14 February 2017

Pre-Anniversary vs Anniversary ``lish'' and ``lition''

In Pre-Annivesary, abolish and abolition are written abolez and abolz, whereas in Anniversary they are written abolz and abolez, respectively. Why the change? Also, why bother distinguishing between them? One is a verb while the other is a noun. How could we confuse them?

10 comments:

  1. I can't answer the question, but as an opinionated individual, I'll give an opinion.

    The question why they are different makes sense to me. Why should they be? Anyway, if they are to be different, the Anni version seems to me to be better thought out, since abolition is accented on the third syllable, whereas abolish has a schwa there.

    Sometimes there seems to be a sort of ad hoc quality to the things shorthand authors do. But the English language is big, after all, and not everything can be tidied up easily.

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    1. While I am not familiar with Pre-Anni or Anni, I would come to the same conclusion as lvw for abolition based on the Shorthand Manual for Simplified. In section 378, it says that when the letter t, d, n, or m is followed by -ition or -ation, the circle is omitted. This at least implies that the vowel is not automatically omitted after the letter l.

      The spelling of abolish in Anniversary is also consistent with the spelling of words ending in -ish in Simplified (abolish, polish, finish).

      While this does not answer the question as to why these changes were made in the first place, the changes in Anni are consistent with the usage and rule in the next version, Simplified.

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    2. Paul, take a look at the Anni Dictionary on page vii, "THE ENDING TION."

      I can't think of any other examples where the verb ends in "ish" and the noun ends in "ition," so there may not be an exact parallel.

      As to why there's a difference? Ease of transcription would be my best guess.

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    3. Gregg student is probably right that ease of thanscription is the reason the outlines are different. The Anni versions are continued not only in GSS, but also in DJ. I don't have a Series 90 dictionary at hand right now, but I wouldn't be surprised if they also appear there.

      So the real question is why they are exchanged from Preanni to Anni. My guess is that the Preanni forms are "ad hoc" ones, and Anni straightened things out.

      As for the comment in the Anni Dictionary, I don't quite get what it means. It says, "So many words end with the suffix tion, in its various spellings, that in forming derivatives a shorthand outline is considered to end with the final letter of a word if he word ends with the suffix tion. By doing so, that great class of words may be written in accordance with such rules as those in paragraphs 76 and 59(2) of the Anniversary Manual." Paragraphs 76 and 59(2) are about when to join or disjoin -er and -ed.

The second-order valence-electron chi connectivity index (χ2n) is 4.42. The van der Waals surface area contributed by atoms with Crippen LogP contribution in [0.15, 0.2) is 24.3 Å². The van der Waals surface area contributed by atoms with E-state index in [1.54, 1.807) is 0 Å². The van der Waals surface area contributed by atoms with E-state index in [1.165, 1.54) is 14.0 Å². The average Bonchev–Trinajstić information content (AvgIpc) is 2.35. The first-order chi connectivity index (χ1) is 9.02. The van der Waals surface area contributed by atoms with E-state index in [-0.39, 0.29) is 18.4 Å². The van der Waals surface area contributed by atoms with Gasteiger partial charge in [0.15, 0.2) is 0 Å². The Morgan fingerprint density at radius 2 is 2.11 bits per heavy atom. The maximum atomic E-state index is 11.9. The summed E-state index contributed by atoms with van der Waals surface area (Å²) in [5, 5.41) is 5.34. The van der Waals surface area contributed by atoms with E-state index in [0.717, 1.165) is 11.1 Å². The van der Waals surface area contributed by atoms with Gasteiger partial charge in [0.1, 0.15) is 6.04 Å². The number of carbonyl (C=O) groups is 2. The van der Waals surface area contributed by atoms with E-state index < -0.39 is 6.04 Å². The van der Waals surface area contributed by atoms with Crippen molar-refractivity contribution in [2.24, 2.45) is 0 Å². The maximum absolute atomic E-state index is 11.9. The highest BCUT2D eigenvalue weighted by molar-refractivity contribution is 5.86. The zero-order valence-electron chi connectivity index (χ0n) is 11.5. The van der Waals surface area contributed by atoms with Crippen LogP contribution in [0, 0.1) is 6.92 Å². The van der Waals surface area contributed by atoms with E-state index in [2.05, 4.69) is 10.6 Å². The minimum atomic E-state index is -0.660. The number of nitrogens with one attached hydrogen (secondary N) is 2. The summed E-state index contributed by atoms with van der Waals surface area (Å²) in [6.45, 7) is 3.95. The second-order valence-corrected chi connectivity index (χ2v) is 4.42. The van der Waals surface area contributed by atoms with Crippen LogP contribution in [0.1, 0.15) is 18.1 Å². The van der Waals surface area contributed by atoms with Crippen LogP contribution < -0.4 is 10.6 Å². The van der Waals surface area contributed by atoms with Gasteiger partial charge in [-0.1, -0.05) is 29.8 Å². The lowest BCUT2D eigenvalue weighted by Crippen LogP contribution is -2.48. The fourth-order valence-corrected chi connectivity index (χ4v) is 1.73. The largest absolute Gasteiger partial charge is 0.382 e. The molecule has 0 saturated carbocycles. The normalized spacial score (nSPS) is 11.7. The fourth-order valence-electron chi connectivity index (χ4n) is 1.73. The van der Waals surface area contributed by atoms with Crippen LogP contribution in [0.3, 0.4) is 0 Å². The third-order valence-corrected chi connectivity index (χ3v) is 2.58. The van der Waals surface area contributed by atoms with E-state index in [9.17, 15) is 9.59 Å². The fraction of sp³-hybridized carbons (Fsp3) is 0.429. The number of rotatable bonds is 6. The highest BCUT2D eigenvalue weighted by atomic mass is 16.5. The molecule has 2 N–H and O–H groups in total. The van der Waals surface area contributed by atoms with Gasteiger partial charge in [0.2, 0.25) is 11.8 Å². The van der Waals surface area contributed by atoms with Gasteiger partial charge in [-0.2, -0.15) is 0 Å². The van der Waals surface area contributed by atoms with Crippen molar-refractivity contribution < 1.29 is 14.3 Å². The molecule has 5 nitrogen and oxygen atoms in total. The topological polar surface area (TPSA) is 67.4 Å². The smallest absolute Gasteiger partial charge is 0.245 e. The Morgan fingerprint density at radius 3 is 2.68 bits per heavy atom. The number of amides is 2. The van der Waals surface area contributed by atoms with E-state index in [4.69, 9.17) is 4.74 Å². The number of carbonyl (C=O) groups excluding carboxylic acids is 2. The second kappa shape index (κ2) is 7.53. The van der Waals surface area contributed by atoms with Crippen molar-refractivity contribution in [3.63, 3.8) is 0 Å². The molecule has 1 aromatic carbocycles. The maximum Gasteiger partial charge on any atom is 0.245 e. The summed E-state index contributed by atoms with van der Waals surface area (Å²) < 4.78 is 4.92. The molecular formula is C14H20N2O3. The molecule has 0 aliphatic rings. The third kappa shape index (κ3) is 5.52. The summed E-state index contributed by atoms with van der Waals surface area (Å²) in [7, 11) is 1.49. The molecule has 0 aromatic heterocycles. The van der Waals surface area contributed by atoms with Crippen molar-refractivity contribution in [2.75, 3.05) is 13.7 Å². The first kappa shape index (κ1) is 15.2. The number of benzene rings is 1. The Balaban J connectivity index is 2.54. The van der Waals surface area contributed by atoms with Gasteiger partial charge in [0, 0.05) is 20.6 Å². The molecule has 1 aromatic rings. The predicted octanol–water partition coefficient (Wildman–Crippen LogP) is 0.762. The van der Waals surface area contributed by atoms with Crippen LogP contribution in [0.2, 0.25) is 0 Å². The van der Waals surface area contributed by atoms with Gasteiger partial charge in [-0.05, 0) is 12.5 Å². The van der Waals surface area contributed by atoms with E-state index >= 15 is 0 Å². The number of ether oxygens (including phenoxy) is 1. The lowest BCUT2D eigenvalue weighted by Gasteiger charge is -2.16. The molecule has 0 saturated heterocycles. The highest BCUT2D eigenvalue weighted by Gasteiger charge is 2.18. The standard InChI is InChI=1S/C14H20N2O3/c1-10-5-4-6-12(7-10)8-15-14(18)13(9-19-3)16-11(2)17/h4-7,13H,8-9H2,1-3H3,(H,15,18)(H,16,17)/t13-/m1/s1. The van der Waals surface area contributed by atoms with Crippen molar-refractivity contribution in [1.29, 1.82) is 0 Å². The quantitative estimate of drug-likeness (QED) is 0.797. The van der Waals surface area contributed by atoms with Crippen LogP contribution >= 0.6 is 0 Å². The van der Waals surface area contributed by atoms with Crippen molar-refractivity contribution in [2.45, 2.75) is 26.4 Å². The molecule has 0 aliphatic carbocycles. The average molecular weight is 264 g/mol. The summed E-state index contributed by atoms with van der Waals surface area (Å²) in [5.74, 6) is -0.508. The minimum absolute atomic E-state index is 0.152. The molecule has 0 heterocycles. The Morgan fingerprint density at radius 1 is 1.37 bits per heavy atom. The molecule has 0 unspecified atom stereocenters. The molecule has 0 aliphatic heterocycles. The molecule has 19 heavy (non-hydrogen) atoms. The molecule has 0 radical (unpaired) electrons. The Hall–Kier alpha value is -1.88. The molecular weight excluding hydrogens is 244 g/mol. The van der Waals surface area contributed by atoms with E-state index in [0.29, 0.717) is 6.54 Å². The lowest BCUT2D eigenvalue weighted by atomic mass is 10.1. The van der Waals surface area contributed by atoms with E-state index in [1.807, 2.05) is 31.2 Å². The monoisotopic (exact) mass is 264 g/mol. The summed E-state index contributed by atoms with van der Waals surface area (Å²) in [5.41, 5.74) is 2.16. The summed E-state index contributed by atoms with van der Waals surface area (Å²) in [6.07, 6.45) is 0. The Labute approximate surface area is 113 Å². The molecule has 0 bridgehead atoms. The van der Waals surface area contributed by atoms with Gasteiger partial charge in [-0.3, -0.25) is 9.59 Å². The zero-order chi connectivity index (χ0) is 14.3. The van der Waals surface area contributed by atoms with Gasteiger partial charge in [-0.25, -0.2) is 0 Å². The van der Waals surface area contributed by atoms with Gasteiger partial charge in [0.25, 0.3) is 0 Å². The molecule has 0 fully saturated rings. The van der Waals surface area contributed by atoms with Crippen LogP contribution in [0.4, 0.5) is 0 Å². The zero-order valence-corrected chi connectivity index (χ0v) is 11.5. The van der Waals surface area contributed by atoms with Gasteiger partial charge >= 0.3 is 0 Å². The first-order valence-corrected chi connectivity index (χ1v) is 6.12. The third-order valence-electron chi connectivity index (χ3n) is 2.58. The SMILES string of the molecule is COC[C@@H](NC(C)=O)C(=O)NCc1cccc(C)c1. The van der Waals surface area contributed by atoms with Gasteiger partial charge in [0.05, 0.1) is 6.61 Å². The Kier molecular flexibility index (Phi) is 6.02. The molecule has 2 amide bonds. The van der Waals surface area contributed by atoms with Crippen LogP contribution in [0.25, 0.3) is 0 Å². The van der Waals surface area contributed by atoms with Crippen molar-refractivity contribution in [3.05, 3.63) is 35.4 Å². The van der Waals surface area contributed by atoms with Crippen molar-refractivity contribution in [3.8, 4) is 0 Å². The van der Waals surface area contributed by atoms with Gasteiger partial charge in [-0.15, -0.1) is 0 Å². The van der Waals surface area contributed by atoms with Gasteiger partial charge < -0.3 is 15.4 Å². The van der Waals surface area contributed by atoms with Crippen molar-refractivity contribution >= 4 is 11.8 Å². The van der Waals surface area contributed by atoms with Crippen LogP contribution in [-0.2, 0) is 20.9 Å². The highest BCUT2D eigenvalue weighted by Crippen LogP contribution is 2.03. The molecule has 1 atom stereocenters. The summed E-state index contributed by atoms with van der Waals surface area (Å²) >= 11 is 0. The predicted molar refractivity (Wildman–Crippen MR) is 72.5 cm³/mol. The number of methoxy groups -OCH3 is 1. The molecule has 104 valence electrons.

I suppose, from the examples at the end of the comment about -tion, that Gregg meant that the sh was to be considered the final letter, and the endings -er and -ed are to be joined (as indeed they are). But the comment seems rather opaque to me.

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    4. Oh--I forgot to append this above:

      There are also "demolish" and "demolition", which follow the same pattern as "abolish" and "abolition".

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  2. Well, here I am monopolizing the thread of messages.

    I meant above that "demolish" and "demolition" follow the same pattern in Gregg Shorthand (Anni and after) as "abolish" and "abolition". "Demolish" is like "abolish" in Preanni, but "demolition" is not in the Preanni dictionary.

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    1. Great example with "demolish"! I missed that one the BYU Corpus site.

      This looks like part of a standardization of certain rules going into Anni. Some of the changes were based on decades of feedback from stenographers in the field.

      And although many of us still reincorporate rules that were dropped in transition, I think a lot of the changes were for the better.

      Examples would include words like "touch" and "teach," which were both written as t-ch in Pre-anni. The e vowel was added to "teach" in Anni. There was a chance, however infrequent, of confusion between the two.

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    2. I think you're right about the standardization. Maybe that should have been carried further. For instance, "admonish" and "admonition" are spelled the same way in Anni and also in DJ and S90 (and I expect in GSS too). This is due, of course, to the rule about -tion after a straight-line consonant. Maybe that rule was developed to prevent the line from curving if the a in -ation or the e in -ition was written.

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    3. So you found a 3rd example, and a good one!

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  3. There are more words with -lish than with -lition, so it makes sense to use the simpler outline (-lsh) for the most common ending between the two.

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